View Full Version : Whitney Thompson: media is ''messed up''

21st June 2011, 17:41
The first and only plus-size winner of America's Next Top Model, Whitney Thompson, has a new video up at the celebrity/entertainment site Wetpaint. Although she has gone back to brunette, she looks gorgeous, with that hint of fullness under her chin that's so pretty, and a more buxom look than I recall. I will always wish that she were a bit fuller-figured and fairer, but she is beautiful.

What makes the video worth watching, though, are Whitney's comments. Of all models, she was and remains the most uncompromisingly critical of the toxic, starvation standards of the fashion industry. She speaks of the obscenity of airbrushing and the brutal pressures that the industry puts on girls to torture themselves into an anorexic, cadaverous state.

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I always admire Whitney for her resolutely pro-curvy comments. She is the most fearless spokesmodel of all, and with her beautiful speaking voice, the most eloquent as well. She is more energetic and charismatic on camera than any actress or celebrity. She's a treasure.

Here's the link to the original interview page:


22nd July 2011, 14:40
I think Whitney looks gorgeous in this video. I've always admired her for being an eloquent and fearless spokesperson for size celebration. She has never stinted from stating the truth about the media's discrimination against full-figured women and its criminal promotion of an anorexic standard. She has never backed down.

I always thought that her interview for this site contained her boldest statements ever, so I found it gratifying to see that interview quoted in a Web article about Whitney (though Whitney is no longer a "blonde bombshell" but a "brunette bombshell").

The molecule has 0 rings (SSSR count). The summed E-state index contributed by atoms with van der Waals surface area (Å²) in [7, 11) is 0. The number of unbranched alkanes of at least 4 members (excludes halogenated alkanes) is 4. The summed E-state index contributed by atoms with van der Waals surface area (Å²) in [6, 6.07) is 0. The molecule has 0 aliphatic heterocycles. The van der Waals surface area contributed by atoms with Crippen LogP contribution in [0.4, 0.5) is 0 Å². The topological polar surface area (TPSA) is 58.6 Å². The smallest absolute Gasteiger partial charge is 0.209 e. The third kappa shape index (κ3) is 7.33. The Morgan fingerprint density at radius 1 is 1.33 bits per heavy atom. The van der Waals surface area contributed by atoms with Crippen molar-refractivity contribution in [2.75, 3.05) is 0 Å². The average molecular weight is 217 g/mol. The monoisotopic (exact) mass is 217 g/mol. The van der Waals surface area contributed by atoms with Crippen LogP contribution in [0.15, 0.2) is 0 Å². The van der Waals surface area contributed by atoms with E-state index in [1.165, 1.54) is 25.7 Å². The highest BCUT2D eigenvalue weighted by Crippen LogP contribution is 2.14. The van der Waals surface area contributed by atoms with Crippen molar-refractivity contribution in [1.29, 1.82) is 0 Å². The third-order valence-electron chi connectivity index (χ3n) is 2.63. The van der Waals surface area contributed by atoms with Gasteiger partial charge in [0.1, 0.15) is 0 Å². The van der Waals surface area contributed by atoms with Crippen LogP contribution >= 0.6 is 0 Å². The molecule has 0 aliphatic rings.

The passage in question says:

What we want to know is whether she believes that fashionable images of plus-size models can undo some of the damage created by a fashion world dominated by skinny models?

Luckily for us, judgmentofparis.com asked the blonde bombshell just that. ďOh, 100%,Ē she said. ďPeople really define what their idea of beauty is by what they see in the media. And then you put me out there, well, Iím normal, and relatable. Itís achievable. Whereas putting Posh Spice on the cover is not. Itís just not good. Not good for anybody.Ē

The publication went on to ask the model what she thinks can be done to encourage the industry to feature and market full-figured models: ďA lot of it is already changing, but itís about the designers. And another thing too is that the designers really follow each other. If Louis Vuitton uses a curvy girl, then Dolce & Gabbana is going to use a curvy girl, because you donít want to be the last to do it, and itís great publicity,Ē she said.
It's nice to see one of the interviews on this site referenced for its content. The discussion (http://www.judgmentofparis.com/whitney/) with Whitney was a no-holds-barred condemnation of weight bigotry and a call for a curvier beauty ideal. I went back and reread it, and it still makes a powerful statement.